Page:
2. Time Periods Associated with Bonds

      The interest rate of bonds is associated with time, their maturity date is based on time, and other provisions — such as convertibility into share capital and restrictions on future dividend distributions of the corporation — are typically activated at a given point in time. These must also be considered, as the success of a bond issue often depends on the proper combination of these and other similar features.

    3. Assets of the Corporation to Be Pledged

      Whether or not long-lived assets like property, plant, and equipment are pledged as security is an important consideration for bondholders because doing so helps to safeguard their investments. This decision is also important to the corporation because pledging all these assets may restrict future borrowings. The total amount of authorized bonds is usually a fraction of the pledged assets, such as 50%. The difference represents a margin of safety to bondholders. The value of these assets can shrink substantially but still permit reimbursement of bondholders should the company be unable to pay the bond interest or principal, and need to sell the pledged assets.

    Bond Characteristics

    Each corporation issuing bonds has unique financing needs and attempts to satisfy various borrowing situations and investor preferences. Many types of bonds have been created to meet these varying needs.

    Secured bonds are backed by physical assets of the corporation. These are usually long-lived assets. When real property is legally pledged as security for the bonds, they are called mortgage bonds.

    Unsecured bonds are commonly referred to as debentures. A debenture is a formal document stating that a company is liable to pay a specified amount with interest. The debt is not backed by any collateral. As such, debentures are usually only issued by large, well-established companies. Debenture holders are ordinary creditors of the corporation. These bonds usually command a higher interest rate because of the added risk for investors.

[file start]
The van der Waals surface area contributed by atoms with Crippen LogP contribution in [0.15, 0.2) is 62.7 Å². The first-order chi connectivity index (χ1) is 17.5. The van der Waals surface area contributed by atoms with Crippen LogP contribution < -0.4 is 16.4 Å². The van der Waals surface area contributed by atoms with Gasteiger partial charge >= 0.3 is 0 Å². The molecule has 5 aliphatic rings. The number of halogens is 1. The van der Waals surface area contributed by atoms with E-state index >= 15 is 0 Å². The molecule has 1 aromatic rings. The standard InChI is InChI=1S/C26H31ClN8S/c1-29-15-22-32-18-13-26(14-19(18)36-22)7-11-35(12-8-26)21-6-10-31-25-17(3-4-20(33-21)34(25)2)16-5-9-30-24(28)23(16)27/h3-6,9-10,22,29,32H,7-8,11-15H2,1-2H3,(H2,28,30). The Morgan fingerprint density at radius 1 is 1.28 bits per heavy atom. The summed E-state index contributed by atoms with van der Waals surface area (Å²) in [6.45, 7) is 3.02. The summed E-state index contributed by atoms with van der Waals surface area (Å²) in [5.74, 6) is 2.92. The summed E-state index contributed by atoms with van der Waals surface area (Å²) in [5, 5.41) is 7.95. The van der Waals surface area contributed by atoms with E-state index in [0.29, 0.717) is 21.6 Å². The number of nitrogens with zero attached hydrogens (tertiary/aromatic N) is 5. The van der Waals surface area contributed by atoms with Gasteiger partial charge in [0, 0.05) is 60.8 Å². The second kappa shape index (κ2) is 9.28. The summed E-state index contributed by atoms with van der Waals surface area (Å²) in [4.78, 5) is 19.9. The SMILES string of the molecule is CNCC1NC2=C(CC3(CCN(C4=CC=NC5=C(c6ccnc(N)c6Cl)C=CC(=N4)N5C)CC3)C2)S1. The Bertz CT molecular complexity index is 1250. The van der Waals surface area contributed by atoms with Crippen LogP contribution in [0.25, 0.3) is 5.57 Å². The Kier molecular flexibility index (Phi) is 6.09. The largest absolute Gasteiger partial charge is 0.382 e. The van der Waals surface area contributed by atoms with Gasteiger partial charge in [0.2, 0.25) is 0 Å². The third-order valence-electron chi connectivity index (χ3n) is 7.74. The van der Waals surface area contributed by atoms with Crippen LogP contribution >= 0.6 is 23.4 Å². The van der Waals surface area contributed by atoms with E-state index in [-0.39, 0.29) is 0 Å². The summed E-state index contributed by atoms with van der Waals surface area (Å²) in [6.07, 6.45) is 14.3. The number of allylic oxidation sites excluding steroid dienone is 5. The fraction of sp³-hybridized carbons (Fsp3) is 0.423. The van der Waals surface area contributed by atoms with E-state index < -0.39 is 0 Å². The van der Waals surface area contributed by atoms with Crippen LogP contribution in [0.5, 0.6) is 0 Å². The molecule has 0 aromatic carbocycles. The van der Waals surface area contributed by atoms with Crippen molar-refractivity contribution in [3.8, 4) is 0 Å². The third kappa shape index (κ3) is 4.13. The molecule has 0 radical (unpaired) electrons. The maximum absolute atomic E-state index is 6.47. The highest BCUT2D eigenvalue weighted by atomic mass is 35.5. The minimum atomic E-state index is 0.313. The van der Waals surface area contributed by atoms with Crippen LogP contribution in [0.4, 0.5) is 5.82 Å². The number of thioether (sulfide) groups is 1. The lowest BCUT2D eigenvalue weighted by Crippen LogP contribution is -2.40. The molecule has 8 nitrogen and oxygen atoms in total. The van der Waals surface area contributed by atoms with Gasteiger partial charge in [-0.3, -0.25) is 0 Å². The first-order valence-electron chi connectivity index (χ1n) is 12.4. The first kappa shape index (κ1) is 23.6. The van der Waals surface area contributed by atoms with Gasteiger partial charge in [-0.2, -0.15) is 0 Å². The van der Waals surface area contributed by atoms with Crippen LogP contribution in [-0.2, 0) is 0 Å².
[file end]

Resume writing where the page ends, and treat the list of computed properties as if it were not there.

Registered bonds require the name and address of the owner to be recorded by the corporation or its trustee. The title to bearer bonds passes on delivery of the bonds to new owners and is not tracked. Payment of interest is made when the bearer clips coupons attached to the bond and presents these for payment. Bearer bonds are becoming increasingly rare.

    When serial bonds are issued, the bonds have differing maturity dates, as indicated on the bond contract. Investors are able to choose bonds with a term that agrees with their investment plans. For example, in a $30 million serial bond issue, $10 million worth of the bonds may mature each year for three years.

    The issue of bonds with a call provision permits the issuing corporation to redeem, or call, the bonds before their maturity date. The bond indenture usually indicates the price at which bonds are callable. Corporate bond issuers are thereby protected in the event that market interest rates decline below the bond contract interest rate. The higher interest rate bonds can be called to be replaced by bonds bearing a lower interest rate.

    Some bonds allow the bondholder to exchange bonds for a specified type and amount of the corporation's share capital. Bonds with this feature are called convertible bonds. This feature permits bondholders to enjoy the security of being creditors while having the option to become shareholders if the corporation is successful.

    When sinking fund bonds are issued, the corporation is required to deposit funds at regular intervals with a trustee. This feature ensures the availability of adequate cash for the redemption of the bonds at maturity. The fund is called "sinking" because the transferred assets are tied up or "sunk," and cannot be used for any purpose other than the redemption of the bonds.

    The corporation issuing bonds may be required to restrict its retained earnings. The restriction of dividends means that dividends declared cannot exceed a specified balance in retained earnings. This protects bondholders by limiting the amount of dividends that can be paid.

    Investors consider the interest rates of bonds as well as the quality of the assets, if any, that are pledged as security. The other provisions in a bond contract are of limited or no value if the issuing corporation is in financial difficulties. A corporation in such difficulties may not be able to sell its bonds, regardless of the attractive provisions attached to them.